'We can never be sure that the opinion we are endeavoring to stifle is a false opinion...

by tosca on Friday, July 1, 2011

...and if we were sure, stifling it would be an evil still."
~ John Stuart Mill, On Liberty, 1859

In which Tosca moderately expresses her disappointment at what passes for 'journalism.' An epiphany that came about as a result of reading an online article that discusses how Auckland Libraries will stock a controversial book and is amazed that this is considered 'reporting' - and I use that word loosely - because it's rather stating the obvious, isn't it? Isn't that what public libraries do? Stock books? And which controversial book in particular? We have thousands of books, a good chunk of which have been challenged and or banned at some point or another.

It's Friday and this is meant to be my Ms. Cranky McRanty Pants post but it's more that I'm expressing my disappointment in what serves as 'journalism' these days than ranting. Although I promise to keep it moderate, I mean, hell, it's almost midnight and I'm frozen solid and, earlier this evening, was blowing hot air up an inflatable pony's ass for Remy the Pooh's first birthday.

I have numerous alerts set up - Google alerts, RSS alerts, message board alerts... You name it and I have it set up. One of the things I do in my role is monitor what's being said about our organisation, where, by whom and in what context. If it's in the form of social media then it's my job to decide what we respond to and how. Needless to say, it keeps me on my toes. Luckily it's a part of the job I enjoy quite a bit. My alerts go bonkers with newspaper mentions everyday but I wasn't expecting the one that I saw this morning which read Auckland libraries to stock controversial book. I've never been a fan of anybody who states the obvious, and pointing that the library will stock a controversial book is a given. We stock lots of them. Let me name a few:

  • Harry Potter
  • On the origin of species
  • Lady Chatterley's lover
  • The hoax of the twentieth century
  • Twilight
  • Hitler's willing executioners: ordinary Germans and the Holocaust
  • Of mice and men
  • The DaVinci code
  • The holy blood and the holy grail
  • The bible
  • The catcher in the rye
  • The story of O
  • Fanny Hill: memoirs of a woman of pleasure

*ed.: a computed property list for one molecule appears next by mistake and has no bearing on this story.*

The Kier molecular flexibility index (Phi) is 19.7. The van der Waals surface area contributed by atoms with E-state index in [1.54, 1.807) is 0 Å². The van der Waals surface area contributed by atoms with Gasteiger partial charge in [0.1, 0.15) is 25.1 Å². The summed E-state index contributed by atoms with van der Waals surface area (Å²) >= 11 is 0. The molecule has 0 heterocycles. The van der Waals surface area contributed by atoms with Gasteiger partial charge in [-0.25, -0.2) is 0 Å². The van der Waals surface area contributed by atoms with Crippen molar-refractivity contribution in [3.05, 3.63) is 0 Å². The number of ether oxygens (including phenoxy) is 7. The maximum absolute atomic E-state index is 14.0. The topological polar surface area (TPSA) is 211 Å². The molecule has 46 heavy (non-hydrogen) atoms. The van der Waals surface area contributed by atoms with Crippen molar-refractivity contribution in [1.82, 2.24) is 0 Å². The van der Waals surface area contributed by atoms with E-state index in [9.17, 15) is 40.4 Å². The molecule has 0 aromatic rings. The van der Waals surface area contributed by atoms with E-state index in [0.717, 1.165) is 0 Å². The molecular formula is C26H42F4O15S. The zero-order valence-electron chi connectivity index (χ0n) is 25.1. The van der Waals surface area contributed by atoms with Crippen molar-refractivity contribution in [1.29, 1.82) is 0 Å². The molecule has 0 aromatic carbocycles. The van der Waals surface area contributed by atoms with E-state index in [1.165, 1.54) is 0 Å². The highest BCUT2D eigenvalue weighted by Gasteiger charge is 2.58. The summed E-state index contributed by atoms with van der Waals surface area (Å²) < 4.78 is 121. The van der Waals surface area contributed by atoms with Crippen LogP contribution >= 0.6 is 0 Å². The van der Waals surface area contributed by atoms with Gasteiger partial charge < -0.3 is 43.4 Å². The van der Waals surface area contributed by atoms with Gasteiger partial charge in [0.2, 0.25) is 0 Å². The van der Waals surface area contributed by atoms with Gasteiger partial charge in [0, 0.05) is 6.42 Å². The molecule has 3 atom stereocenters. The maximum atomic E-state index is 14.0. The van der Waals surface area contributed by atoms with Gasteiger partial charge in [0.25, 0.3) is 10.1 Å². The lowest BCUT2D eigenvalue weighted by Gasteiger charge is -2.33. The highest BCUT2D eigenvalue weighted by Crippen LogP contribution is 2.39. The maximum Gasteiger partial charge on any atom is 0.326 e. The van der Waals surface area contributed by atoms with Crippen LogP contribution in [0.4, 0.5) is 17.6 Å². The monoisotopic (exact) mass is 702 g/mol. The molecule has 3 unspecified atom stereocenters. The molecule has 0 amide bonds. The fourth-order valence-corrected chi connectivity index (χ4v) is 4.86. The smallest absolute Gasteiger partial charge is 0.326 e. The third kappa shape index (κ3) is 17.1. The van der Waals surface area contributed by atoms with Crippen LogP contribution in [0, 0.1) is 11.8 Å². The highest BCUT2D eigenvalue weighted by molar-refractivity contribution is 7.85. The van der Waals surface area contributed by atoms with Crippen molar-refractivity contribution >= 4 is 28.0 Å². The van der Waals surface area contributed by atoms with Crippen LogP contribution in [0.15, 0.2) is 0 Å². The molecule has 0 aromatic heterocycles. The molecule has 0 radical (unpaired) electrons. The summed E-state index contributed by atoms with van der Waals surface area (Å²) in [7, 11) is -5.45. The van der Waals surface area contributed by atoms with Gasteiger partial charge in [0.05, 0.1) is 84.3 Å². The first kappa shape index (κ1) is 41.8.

• The adventures of Huckleberry Finn
  • Ulysses
  • Lolita
  • The book of Mormon

  • These don't even scratch the surface of what we hold. We offer everything that we reasonably can - and by 'reasonably' I mean that we can find/purchase - and leave it to customers to choose or choose not (how very Yoda sounding). We are not in the business of making judgement values about books. If we were I'd have a branch full of romance novels and that's it. We do not censor. We provide people with the widest range of resources that we can and that reflects community views. Yes, even those that vary. When we purchase items we do so free of bias and with professional expertise. And yes, that includes Macsyna King/Ian Wishart's book, too.

    I don't consider this 'news.' I consider it stating the obvious. Speak to all of the public library managers in New Zealand and then tell me you have a well-thought out article and are not merely stirring the pot and/or provoking scandal.


    Unfortunately the news isn't about us - you're right, we're simply doing what should do.

    The news is that other organisations, unlike the one we work for, seem to prioritise the opinion of 35000 different facebook profiles who might over the rights of their user bases to access the most noteworthy book in the country in contradiction to that LIANZA expectation.

    by banjosinthestacks on July 2, 2011 at 7:11 PM. #

    I don't think the writer meant to convey that. I think that was purely unintentional. We see it, though, but I'm not sure he meant to do that. Admittedly, I'm quite cynical about newspapers, anyway.

    by catatonia on July 3, 2011 at 10:15 AM. #

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